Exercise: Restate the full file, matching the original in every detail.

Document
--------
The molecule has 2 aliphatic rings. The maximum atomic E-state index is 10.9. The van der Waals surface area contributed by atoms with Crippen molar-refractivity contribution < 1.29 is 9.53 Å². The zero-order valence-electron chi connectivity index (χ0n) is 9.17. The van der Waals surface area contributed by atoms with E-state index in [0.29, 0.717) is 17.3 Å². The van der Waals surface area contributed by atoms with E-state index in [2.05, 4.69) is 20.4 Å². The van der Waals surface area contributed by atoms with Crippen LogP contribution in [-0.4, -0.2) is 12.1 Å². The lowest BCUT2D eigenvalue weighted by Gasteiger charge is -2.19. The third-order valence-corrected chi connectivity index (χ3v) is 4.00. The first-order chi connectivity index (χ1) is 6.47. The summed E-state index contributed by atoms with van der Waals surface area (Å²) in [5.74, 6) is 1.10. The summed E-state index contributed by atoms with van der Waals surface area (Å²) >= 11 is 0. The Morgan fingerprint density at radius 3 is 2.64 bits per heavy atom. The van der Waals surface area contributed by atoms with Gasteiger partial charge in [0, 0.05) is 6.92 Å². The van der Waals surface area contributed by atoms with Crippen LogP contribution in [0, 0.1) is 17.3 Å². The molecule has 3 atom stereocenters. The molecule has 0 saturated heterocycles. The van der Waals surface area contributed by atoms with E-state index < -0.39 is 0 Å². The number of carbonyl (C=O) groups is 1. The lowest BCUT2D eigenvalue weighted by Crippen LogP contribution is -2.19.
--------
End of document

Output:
The molecule has 2 aliphatic rings. The maximum atomic E-state index is 10.9. The van der Waals surface area contributed by atoms with Crippen molar-refractivity contribution < 1.29 is 9.53 Å². The zero-order valence-electron chi connectivity index (χ0n) is 9.17. The van der Waals surface area contributed by atoms with E-state index in [0.29, 0.717) is 17.3 Å². The van der Waals surface area contributed by atoms with E-state index in [2.05, 4.69) is 20.4 Å². The van der Waals surface area contributed by atoms with Crippen LogP contribution in [-0.4, -0.2) is 12.1 Å². The lowest BCUT2D eigenvalue weighted by Gasteiger charge is -2.19. The third-order valence-corrected chi connectivity index (χ3v) is 4.00. The first-order chi connectivity index (χ1) is 6.47. The summed E-state index contributed by atoms with van der Waals surface area (Å²) in [5.74, 6) is 1.10. The summed E-state index contributed by atoms with van der Waals surface area (Å²) >= 11 is 0. The Morgan fingerprint density at radius 3 is 2.64 bits per heavy atom. The van der Waals surface area contributed by atoms with Gasteiger partial charge in [0, 0.05) is 6.92 Å². The van der Waals surface area contributed by atoms with Crippen LogP contribution in [0, 0.1) is 17.3 Å². The molecule has 3 atom stereocenters. The molecule has 0 saturated heterocycles. The van der Waals surface area contributed by atoms with E-state index < -0.39 is 0 Å². The number of carbonyl (C=O) groups is 1. The lowest BCUT2D eigenvalue weighted by Crippen LogP contribution is -2.19.